There were frightening moments on two airliners hours apart Tuesday and at opposite ends of the country.
A terrifying mid-air bird strike punched a hole in the nose of a United 737 in Denver.
Then a suspicious item was found on a flight to Europe. That plane turned around, escorted by two F-15 fighter jets.
As we learned from the "Miracle on the Hudson" there's no doubt a bird strike can bring down a plane. Yesterday was a very close call.
Bird strikes cost airlines $600 million a year in damage, so there's plenty of interest in keeping the birds away from planes.
Wildlife biologist Michael Green is a fulltime bird-harasser.
He fires off pyrotechnic flares at Reagan National Airport as part of a nationwide effort to reduce bird strikes by keeping the animals away from the runway.
His team also drives remote control cars at the birds. They scatter pretty quickly.
Yesterday a potentially catastrophic bird strike punched a hole in the nose of a United 737 as it approached Denver International Airport. The plane landed safely.
In the first five months of 2012 there were 56 bird strikes reported at the three D.C.-area airports. Only two resulted in damage. That's down from 93 at the same point last year.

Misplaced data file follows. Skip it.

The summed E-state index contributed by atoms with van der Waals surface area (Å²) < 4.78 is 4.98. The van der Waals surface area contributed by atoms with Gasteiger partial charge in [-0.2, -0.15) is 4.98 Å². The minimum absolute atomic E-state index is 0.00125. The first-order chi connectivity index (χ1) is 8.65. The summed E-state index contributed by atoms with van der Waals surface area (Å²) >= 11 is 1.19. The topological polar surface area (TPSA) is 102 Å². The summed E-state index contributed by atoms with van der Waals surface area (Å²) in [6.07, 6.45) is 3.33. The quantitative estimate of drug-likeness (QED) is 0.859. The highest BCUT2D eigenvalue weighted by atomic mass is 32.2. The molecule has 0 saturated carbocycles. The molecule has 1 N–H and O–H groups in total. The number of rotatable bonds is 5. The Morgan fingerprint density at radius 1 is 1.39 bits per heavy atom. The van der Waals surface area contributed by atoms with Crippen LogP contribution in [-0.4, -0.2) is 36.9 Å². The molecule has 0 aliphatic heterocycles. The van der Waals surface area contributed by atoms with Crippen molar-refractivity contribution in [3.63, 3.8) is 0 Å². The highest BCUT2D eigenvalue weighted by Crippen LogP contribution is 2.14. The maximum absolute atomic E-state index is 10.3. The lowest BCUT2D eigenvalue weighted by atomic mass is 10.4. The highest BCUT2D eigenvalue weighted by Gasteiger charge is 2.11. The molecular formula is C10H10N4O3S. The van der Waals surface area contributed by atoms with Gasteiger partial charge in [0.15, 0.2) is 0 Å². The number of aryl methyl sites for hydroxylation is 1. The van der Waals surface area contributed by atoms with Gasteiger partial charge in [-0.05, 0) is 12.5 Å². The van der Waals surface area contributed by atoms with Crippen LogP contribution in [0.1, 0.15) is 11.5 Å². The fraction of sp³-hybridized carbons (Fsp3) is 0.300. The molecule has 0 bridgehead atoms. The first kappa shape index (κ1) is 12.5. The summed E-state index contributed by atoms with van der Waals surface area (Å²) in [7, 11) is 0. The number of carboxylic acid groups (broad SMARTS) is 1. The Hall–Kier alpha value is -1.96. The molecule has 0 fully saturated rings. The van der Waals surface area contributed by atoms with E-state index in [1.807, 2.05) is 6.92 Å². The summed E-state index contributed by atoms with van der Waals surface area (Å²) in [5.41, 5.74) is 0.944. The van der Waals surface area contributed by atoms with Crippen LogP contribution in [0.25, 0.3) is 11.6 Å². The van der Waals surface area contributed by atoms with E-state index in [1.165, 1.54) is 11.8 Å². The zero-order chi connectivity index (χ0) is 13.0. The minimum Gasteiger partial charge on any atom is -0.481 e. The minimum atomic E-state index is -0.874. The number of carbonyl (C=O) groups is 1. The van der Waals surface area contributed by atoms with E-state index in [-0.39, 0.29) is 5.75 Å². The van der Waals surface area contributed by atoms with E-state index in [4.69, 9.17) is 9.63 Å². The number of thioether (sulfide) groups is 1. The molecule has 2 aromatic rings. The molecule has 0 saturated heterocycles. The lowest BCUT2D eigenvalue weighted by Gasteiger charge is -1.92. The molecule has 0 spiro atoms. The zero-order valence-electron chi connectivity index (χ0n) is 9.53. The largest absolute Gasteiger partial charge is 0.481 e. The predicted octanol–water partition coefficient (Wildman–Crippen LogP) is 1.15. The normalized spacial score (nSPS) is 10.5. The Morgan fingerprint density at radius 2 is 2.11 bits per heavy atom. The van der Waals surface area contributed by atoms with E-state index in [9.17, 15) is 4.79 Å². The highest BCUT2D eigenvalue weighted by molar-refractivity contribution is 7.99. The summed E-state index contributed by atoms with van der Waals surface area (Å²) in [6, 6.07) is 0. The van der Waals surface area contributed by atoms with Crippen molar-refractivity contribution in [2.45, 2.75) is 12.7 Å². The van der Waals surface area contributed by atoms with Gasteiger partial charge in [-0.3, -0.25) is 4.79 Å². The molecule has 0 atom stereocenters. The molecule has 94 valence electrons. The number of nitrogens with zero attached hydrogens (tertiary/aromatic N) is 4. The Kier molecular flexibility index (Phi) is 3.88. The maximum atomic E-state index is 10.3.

Also Tuesday, a flight attendent on United 956 bound for Geneva discovered a camera in an airsick bag left in a pocket of an empty seat.
Escorted by fighter jets, the plane landed in Boston. All 157 passengers were re-screened.
The camera and plane were given the all clear, but sources tell ABC News the suspected mastermind of the failed underwear bombing has been trying to develop a way to hide a bomb in a camera.
The camera apparently had vacation photos and has been traced back to a passenger who forgot the camera on an earlier flight.
In an effort to prevent bird strikes like the one in Denver that happened away from the airport, the USDA is studying lighting options that would make aircraft more visable to flying birds.